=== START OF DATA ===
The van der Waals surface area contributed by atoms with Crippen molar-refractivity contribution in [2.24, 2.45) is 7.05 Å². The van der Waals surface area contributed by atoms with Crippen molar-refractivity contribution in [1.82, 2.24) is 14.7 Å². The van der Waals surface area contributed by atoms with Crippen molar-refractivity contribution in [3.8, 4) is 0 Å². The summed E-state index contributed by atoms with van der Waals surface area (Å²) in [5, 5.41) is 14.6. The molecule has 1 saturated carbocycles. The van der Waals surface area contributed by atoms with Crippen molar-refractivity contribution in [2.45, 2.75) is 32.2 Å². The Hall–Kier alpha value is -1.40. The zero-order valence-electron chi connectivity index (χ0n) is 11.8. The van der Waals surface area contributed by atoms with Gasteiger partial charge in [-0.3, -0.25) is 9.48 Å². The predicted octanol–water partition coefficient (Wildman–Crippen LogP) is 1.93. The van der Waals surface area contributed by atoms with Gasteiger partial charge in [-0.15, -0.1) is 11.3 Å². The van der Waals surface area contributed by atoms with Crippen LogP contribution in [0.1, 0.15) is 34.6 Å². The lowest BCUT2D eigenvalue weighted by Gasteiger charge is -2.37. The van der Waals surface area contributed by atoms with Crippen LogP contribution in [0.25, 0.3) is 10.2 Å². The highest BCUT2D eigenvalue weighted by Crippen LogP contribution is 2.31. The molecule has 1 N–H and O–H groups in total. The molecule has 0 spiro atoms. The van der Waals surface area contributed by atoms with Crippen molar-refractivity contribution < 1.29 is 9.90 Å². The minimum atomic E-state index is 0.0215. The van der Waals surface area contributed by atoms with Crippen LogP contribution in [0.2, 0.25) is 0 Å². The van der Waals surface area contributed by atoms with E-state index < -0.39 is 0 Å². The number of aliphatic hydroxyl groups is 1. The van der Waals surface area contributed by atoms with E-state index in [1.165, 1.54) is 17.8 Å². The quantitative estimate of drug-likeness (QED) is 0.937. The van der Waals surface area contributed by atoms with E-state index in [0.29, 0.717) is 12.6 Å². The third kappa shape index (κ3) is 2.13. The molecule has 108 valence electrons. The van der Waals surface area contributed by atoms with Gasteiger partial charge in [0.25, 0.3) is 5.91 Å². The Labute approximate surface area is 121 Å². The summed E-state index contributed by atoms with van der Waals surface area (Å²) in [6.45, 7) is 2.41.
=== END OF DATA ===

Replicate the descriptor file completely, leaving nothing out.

The van der Waals surface area contributed by atoms with Crippen molar-refractivity contribution in [2.24, 2.45) is 7.05 Å². The van der Waals surface area contributed by atoms with Crippen molar-refractivity contribution in [1.82, 2.24) is 14.7 Å². The van der Waals surface area contributed by atoms with Crippen molar-refractivity contribution in [3.8, 4) is 0 Å². The summed E-state index contributed by atoms with van der Waals surface area (Å²) in [5, 5.41) is 14.6. The molecule has 1 saturated carbocycles. The van der Waals surface area contributed by atoms with Crippen molar-refractivity contribution in [2.45, 2.75) is 32.2 Å². The Hall–Kier alpha value is -1.40. The zero-order valence-electron chi connectivity index (χ0n) is 11.8. The van der Waals surface area contributed by atoms with Gasteiger partial charge in [-0.3, -0.25) is 9.48 Å². The predicted octanol–water partition coefficient (Wildman–Crippen LogP) is 1.93. The van der Waals surface area contributed by atoms with Gasteiger partial charge in [-0.15, -0.1) is 11.3 Å². The van der Waals surface area contributed by atoms with Crippen LogP contribution in [0.1, 0.15) is 34.6 Å². The lowest BCUT2D eigenvalue weighted by Gasteiger charge is -2.37. The van der Waals surface area contributed by atoms with Crippen LogP contribution in [0.25, 0.3) is 10.2 Å². The highest BCUT2D eigenvalue weighted by Crippen LogP contribution is 2.31. The molecule has 1 N–H and O–H groups in total. The molecule has 0 spiro atoms. The van der Waals surface area contributed by atoms with Crippen molar-refractivity contribution < 1.29 is 9.90 Å². The minimum atomic E-state index is 0.0215. The van der Waals surface area contributed by atoms with Crippen LogP contribution in [0.2, 0.25) is 0 Å². The van der Waals surface area contributed by atoms with E-state index < -0.39 is 0 Å². The number of aliphatic hydroxyl groups is 1. The van der Waals surface area contributed by atoms with E-state index in [1.165, 1.54) is 17.8 Å². The quantitative estimate of drug-likeness (QED) is 0.937. The van der Waals surface area contributed by atoms with E-state index in [0.29, 0.717) is 12.6 Å². The third kappa shape index (κ3) is 2.13. The molecule has 108 valence electrons. The van der Waals surface area contributed by atoms with Gasteiger partial charge in [0.25, 0.3) is 5.91 Å². The Labute approximate surface area is 121 Å². The summed E-state index contributed by atoms with van der Waals surface area (Å²) in [6.45, 7) is 2.41.